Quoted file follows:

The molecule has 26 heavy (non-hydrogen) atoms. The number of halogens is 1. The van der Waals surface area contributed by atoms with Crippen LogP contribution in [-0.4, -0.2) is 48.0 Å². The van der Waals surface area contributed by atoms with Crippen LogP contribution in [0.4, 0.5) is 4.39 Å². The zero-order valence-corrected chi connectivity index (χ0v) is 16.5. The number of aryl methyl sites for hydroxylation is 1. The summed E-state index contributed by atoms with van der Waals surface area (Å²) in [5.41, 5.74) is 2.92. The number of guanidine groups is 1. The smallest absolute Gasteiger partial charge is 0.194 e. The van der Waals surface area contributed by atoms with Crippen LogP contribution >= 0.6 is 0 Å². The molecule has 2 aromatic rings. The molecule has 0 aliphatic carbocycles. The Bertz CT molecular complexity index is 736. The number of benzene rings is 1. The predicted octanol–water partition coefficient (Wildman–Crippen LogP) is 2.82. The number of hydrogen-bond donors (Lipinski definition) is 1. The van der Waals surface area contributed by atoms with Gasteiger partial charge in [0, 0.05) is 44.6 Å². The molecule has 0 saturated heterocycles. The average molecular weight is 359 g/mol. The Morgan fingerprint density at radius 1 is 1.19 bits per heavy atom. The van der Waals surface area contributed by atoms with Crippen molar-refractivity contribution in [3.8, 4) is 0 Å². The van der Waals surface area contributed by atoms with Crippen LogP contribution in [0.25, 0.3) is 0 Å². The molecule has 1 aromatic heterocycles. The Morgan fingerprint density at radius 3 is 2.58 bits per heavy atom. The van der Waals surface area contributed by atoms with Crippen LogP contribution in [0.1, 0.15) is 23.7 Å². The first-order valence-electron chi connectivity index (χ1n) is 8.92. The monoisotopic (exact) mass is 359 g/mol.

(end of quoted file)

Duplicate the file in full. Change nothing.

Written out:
The molecule has 26 heavy (non-hydrogen) atoms. The number of halogens is 1. The van der Waals surface area contributed by atoms with Crippen LogP contribution in [-0.4, -0.2) is 48.0 Å². The van der Waals surface area contributed by atoms with Crippen LogP contribution in [0.4, 0.5) is 4.39 Å². The zero-order valence-corrected chi connectivity index (χ0v) is 16.5. The number of aryl methyl sites for hydroxylation is 1. The summed E-state index contributed by atoms with van der Waals surface area (Å²) in [5.41, 5.74) is 2.92. The number of guanidine groups is 1. The smallest absolute Gasteiger partial charge is 0.194 e. The van der Waals surface area contributed by atoms with Crippen LogP contribution >= 0.6 is 0 Å². The molecule has 2 aromatic rings. The molecule has 0 aliphatic carbocycles. The Bertz CT molecular complexity index is 736. The number of benzene rings is 1. The predicted octanol–water partition coefficient (Wildman–Crippen LogP) is 2.82. The number of hydrogen-bond donors (Lipinski definition) is 1. The van der Waals surface area contributed by atoms with Gasteiger partial charge in [0, 0.05) is 44.6 Å². The molecule has 0 saturated heterocycles. The average molecular weight is 359 g/mol. The Morgan fingerprint density at radius 1 is 1.19 bits per heavy atom. The van der Waals surface area contributed by atoms with Crippen molar-refractivity contribution in [3.8, 4) is 0 Å². The van der Waals surface area contributed by atoms with Crippen LogP contribution in [0.25, 0.3) is 0 Å². The molecule has 1 aromatic heterocycles. The Morgan fingerprint density at radius 3 is 2.58 bits per heavy atom. The van der Waals surface area contributed by atoms with Crippen LogP contribution in [0.1, 0.15) is 23.7 Å². The first-order valence-electron chi connectivity index (χ1n) is 8.92. The monoisotopic (exact) mass is 359 g/mol.